Sophie was undertaking additional studies in project management and decided to launch a quality function in the lab to measure the effectiveness and efficiency of its research.
“Research labs don’t make products and for this reason quality is rarely talked about. To introduce this was novel and I certainly faced opposition. But I had the mindset that it was needed and valuable, so I pushed forward,” Sophie explains.
This determination did not go unnoticed. An opportunity with the world's second biggest aerospace and defence company – Airbus – soon came knocking.
“I was introduced to Airbus as a Project Manager in the IP department – first as a subcontractor and later with a permanent contract. I was still passionate about biology, but this was one opportunity I just had to take!” says Sophie. “My experience in quality management and assessment got me the job, but I had to meet the challenge of entering a new industry with no IP experience.”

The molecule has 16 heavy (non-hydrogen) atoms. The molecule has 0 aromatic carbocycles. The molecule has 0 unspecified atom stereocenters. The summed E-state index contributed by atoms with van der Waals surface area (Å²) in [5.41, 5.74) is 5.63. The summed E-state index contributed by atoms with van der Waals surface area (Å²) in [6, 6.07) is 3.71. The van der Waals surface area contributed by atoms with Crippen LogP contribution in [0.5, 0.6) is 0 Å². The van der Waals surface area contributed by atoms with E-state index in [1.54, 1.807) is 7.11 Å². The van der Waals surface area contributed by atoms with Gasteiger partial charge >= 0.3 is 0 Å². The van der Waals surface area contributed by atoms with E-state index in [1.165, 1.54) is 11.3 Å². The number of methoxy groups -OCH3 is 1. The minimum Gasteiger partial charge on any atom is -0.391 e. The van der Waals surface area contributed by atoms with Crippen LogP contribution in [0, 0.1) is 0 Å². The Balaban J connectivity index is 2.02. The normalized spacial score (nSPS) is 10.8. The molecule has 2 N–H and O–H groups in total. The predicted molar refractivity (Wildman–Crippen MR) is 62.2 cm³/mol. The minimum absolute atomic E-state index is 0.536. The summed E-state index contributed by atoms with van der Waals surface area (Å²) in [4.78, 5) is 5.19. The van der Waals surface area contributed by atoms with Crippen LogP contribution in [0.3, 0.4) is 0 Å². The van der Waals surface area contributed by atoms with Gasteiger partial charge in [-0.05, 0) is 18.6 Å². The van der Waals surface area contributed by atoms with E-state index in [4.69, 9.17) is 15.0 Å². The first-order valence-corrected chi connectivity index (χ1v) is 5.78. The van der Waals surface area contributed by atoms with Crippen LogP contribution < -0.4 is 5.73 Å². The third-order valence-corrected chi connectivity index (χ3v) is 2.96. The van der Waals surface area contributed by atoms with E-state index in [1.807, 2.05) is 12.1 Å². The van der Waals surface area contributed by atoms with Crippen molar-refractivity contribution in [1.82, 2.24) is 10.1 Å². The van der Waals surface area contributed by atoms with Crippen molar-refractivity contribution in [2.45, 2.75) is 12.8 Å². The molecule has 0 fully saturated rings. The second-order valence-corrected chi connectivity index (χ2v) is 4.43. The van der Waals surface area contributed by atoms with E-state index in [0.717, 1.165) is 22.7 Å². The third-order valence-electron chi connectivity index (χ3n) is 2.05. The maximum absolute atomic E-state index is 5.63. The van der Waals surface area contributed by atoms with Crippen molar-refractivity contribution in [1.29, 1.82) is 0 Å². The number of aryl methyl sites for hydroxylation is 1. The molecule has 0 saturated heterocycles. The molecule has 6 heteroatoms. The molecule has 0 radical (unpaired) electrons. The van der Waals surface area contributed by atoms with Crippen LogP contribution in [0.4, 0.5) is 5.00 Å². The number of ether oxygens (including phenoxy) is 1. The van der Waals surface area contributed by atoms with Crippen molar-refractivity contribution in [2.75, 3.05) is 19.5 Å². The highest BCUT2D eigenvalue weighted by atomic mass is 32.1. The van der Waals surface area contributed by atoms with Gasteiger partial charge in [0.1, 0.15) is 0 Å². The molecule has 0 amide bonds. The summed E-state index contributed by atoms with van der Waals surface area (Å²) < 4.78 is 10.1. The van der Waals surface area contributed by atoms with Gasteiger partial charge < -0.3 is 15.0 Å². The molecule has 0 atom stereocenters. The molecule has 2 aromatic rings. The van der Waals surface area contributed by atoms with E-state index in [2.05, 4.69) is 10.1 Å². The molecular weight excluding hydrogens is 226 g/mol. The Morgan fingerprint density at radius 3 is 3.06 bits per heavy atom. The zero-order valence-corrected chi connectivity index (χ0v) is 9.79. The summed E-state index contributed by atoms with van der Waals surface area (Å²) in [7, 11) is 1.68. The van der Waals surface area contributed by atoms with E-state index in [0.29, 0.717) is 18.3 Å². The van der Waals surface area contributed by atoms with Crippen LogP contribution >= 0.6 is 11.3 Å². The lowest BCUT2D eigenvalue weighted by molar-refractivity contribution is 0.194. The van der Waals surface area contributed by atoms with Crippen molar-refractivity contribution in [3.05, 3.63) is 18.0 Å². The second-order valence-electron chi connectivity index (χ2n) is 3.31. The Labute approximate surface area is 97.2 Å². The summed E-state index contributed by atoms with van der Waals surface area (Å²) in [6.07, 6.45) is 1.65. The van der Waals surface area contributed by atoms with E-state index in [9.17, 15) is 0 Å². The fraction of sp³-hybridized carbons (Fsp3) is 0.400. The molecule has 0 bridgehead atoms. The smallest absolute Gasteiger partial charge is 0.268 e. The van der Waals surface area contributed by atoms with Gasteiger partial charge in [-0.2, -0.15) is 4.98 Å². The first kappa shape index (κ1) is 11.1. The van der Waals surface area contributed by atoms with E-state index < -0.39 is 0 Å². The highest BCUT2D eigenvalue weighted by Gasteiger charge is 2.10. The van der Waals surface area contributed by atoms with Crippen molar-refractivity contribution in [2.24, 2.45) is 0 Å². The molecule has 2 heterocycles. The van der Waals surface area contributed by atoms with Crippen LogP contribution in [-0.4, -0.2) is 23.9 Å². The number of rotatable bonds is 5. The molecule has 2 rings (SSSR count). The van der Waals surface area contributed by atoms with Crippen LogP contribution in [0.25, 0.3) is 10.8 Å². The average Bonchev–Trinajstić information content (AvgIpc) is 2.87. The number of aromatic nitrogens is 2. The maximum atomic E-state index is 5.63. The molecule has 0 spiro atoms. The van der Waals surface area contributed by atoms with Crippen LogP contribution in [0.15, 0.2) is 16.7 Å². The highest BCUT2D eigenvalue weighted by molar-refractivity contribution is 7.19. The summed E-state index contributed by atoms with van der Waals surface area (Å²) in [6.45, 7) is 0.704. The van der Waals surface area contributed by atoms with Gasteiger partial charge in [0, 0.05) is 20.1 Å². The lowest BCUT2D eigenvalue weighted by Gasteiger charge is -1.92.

“When I arrived it was all new,” she adds, “but I had an amazing mentor who was really passionate about IP and took the time to teach me about the specific mechanisms and nuances associated with the industry.
You will be inspired by people across your career but we have a tendency to imitate others. I think it’s important to understand yourself – know your strengths and how you can use them in the best way. I have always had a good sense for detail and an ability to see the bigger picture – so I soon realised I had the right mindset to accommodate IP and its potential. It is a core strategic tool and being part of this function gave me the thrill I had been looking for.”
“They were more confident in my abilities than I was myself!”